The fintech revolution has made socially responsible investing — or ethical investing, as it’s sometimes called — an increasingly doable strategy for the average investor.

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This article was published 28/4/2018 (1147 days ago), so information in it may no longer be current.


The fintech revolution has made socially responsible investing — or ethical investing, as it’s sometimes called — an increasingly doable strategy for the average investor.

And it’s not just mutual funds. Investors now can look to a growing number of low-cost exchange-traded funds (ETFs) that offer various takes on socially responsible investing (SRI).

In addition, investment data companies — Sustainalytics is the largest of them — are tracking the entire stock universe in regard to how each firm measures up when it comes to being good corporate citizens to their shareholders, society and the environment.

Often leading the charge are high-net-worth investors — wealthy folks, foundations and pension funds — seeking to screen out companies involved in oil, other carbon-intensive industries, weapons, war, tobacco and so on. For the past few years, their wealth managers have been making increasing use of advances in software that employ artificial intelligence (AI) to sort through reams of corporate and media reports in an effort to weed out companies that don’t suit the ideals of their investors.

But average investors also have better technology at their fingertips, allowing them to build portfolios that align more to their values, says Tim Nash, a sustainable investment expert and founder of the Sustainable Economist.

"Tech has contributed to what I call the democratization of SRI," he says. "As a result, it has become so much easier for a regular Joe investor to access the strategies and investments that were before really only available to professionals."

He points to the major index makers such as Morgan Stanley Capital International (MSCI) now offering a variety of indices that track companies based on certain traits regarding ethical behaviour and sustainability.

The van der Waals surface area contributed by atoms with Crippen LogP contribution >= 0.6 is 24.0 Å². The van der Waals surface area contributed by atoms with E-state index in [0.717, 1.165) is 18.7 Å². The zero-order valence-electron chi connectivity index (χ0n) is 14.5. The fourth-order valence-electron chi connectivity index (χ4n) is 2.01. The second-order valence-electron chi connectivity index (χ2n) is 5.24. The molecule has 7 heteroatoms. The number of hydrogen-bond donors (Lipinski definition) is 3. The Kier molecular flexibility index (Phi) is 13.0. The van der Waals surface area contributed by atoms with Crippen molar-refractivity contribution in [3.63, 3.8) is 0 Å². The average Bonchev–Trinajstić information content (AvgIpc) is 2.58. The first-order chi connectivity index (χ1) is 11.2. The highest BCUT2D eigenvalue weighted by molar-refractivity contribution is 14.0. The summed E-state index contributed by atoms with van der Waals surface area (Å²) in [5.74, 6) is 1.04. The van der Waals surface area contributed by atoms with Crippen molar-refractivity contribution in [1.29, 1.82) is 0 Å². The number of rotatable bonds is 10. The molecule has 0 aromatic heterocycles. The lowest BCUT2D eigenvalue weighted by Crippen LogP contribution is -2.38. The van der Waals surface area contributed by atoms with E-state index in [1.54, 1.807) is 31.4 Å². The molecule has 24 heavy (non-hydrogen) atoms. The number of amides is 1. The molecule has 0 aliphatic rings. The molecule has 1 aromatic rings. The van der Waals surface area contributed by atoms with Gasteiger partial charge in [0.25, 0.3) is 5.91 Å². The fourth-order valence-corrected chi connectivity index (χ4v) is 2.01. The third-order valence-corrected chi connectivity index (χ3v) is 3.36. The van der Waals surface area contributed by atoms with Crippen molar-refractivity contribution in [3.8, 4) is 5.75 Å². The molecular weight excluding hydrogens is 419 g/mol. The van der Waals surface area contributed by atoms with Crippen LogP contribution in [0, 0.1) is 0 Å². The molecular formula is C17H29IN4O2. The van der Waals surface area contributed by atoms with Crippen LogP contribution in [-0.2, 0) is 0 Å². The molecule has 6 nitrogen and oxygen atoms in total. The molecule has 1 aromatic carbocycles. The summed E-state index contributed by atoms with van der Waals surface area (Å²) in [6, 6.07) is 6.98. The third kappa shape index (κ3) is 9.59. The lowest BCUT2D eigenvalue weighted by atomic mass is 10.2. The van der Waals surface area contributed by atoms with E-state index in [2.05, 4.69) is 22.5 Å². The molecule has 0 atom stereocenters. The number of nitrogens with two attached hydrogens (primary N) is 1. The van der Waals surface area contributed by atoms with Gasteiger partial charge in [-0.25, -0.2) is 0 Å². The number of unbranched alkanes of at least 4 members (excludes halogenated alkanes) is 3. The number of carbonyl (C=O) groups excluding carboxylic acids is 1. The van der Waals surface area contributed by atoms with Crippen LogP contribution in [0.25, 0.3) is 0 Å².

For example, the MSCI ACWI (All Country World Index) Sustainable Impact index is composed of companies that generate most of their revenue from products and services addressing at least one of the world’s major social and environmental challenges as identified by the United Nations Sustainable Development Goals.

And investors can buy this index at a low cost through ETFs like the iShares MSCI Global Impact ETF, Nash says.

Closer to home, the Jantzi Social Index (managed by Sustainalytics) contains the 50 leading, large-cap Canadian firms regarding environmental, social and governance scores. Again, investors can buy this basket of stocks through an iShares ETF.

Of course, these indices and ETFs still may contain some firms — such as energy companies — that some investors find unsavoury.

This includes many Manitoba investors, says Cheryl Crowe, senior financial adviser for SRI investments at Assiniboine Credit Union and leading SRI advisor in the province.

"The trend I am seeing is ‘no oil,’ where most of the SRI investors I work with don’t want oil companies in their portfolio," Crowe says.

A few years ago, no-oil investors would have been challenged to create portfolios even with SRI mutual funds. That’s changed.

Crowe cites NEI’s Environmental Leaders Fund, which is fossil fuel-free and focused on companies involved in energy efficiency, water infrastructure, sustainable food production and waste recovery.

SRI strategies have always involved some sort of negative screening, only they did not exclude oil. Instead, they were mostly focused on corporate engagement, whereby they would invest in oil companies and push them toward adopting more environmentally friendly policies.